Table 28.1 Overload Test
Table 28.2 Method of determining test current for overload tests on transfer switches
28.4 A cycle is defined as making and breaking the required test current on both the normal and alternate contacts. During the test, the alternate source shall be displaced 120 electrical degrees from the normal source for a 3 phase supply or 180 electrical degrees for a single phase supply.
28.6 The minimum on time in each contact position is to be 1/6 second (ten electrical cycles based on a 60Hz source), unless automatic tripping of the over-current device occurs.
30.1 A transfer switch shall perform as intended when subjected to an endurance test controlling a test current as described in Table 30.1 and at a rate and number of cycles described in Tables 30.2 and 30.3.
Method of determining test current for endurance tests
The test cycle is to be 1 second “on” and 59 seconds “off”. A controller may be operated at a rate of more than 1 cycle per minute if synthetic loads are used or if a sufficient number of banks of lamps controlled by a each bank will cool for at least 59 seconds between successive applications of current.
Endurance test cycles for emergency system switches including legally required stand-by systems.
29.1 Transfer switches when tested under the conditions described in 29.2 – 29.12 shall not attain a temperature at any point high enough to constitute a risk of fire or to damage any materials employed in the device, and shall not show temperature rises at specific points greater than those indicated in Table 29.1
29.2 For the temperature test the transfer switch is to be operated under intended use conditions and is to carry its test current continuously at the test potential specified in Table 24.1.
29.3 The test current shall be 100 percent of the rated current.
Short-Time Current Duty Cycle Application. The applicable short-time current duty cycle for unfused circuit breakers consists of two periods of 1/2s current flow, separated by a 15 s interval of zero current.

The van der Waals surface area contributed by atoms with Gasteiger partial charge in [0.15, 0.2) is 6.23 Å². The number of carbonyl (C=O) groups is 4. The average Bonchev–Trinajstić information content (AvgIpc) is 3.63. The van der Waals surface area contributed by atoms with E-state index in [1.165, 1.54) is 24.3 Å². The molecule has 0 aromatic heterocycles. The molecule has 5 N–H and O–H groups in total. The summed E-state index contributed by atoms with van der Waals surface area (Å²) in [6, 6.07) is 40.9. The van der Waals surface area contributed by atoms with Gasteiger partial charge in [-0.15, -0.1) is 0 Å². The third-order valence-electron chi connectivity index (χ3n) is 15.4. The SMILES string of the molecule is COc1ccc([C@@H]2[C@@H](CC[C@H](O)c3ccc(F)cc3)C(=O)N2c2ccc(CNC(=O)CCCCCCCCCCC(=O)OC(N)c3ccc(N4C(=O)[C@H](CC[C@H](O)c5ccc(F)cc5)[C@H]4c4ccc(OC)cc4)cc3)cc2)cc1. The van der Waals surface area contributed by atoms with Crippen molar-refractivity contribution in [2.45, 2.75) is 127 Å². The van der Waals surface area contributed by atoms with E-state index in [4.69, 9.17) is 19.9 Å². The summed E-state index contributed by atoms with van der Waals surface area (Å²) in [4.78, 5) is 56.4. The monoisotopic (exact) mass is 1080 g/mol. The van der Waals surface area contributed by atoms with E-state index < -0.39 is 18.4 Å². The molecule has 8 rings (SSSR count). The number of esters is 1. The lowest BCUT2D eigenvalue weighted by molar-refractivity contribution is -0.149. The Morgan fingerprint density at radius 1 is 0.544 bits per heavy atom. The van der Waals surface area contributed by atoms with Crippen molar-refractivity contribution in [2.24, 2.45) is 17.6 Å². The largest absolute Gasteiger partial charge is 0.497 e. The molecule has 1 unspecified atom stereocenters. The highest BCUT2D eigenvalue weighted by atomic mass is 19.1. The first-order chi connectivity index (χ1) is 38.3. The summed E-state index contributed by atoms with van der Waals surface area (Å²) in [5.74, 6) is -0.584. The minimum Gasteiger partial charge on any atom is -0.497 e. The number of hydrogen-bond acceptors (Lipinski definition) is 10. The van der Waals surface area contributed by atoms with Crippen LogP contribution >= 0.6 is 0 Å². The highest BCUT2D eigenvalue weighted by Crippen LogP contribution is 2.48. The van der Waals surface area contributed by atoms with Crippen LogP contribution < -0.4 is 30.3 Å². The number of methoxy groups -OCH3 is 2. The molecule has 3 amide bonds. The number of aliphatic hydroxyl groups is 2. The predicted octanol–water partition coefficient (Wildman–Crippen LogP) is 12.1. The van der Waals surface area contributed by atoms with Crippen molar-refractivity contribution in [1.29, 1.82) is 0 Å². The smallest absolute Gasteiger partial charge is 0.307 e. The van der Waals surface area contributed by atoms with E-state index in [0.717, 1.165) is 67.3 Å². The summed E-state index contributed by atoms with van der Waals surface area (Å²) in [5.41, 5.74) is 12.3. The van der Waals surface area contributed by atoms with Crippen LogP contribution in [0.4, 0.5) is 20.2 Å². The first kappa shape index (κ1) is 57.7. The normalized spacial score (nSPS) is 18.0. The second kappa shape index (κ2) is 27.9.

No overlapping fault current of individual devices.
This is coordinated properly.
In a perfect world this is great.
ATS Feeder Breaker
8 cycles to clear
In this case, since it takes 8 cycles for the upstream breaker to clear the fault, a 3 cycle rated transfer switch is inadequate.
A 30 cycle UL rated Transfer Switch truly gives you complete coordination with any over-current protective device.
-increased thickness to 1.25”
-added strength and stability
Utilizes same mechanics as the 3 cycle switch – Heavier spring
Major Design Changes
Cradle rolls out on Ground – not on rails
Gearbox Rack-in Mechanism coordination, the ATS must withstand a fault or even close on potential fault to be properly coordinated.
- Connected – Bypassed
Secondary Disconnect coordination, the ATS must withstand a fault or even close on potential fault to be properly coordinated.
Guide Plates coordination, the ATS must withstand a fault or even close on potential fault to be properly coordinated.
Shutter Design (Optional) coordination, the ATS must withstand a fault or even close on potential fault to be properly coordinated.
Shutter Closed (switch in test position or isolated)
Shutter Open (switch racked-in)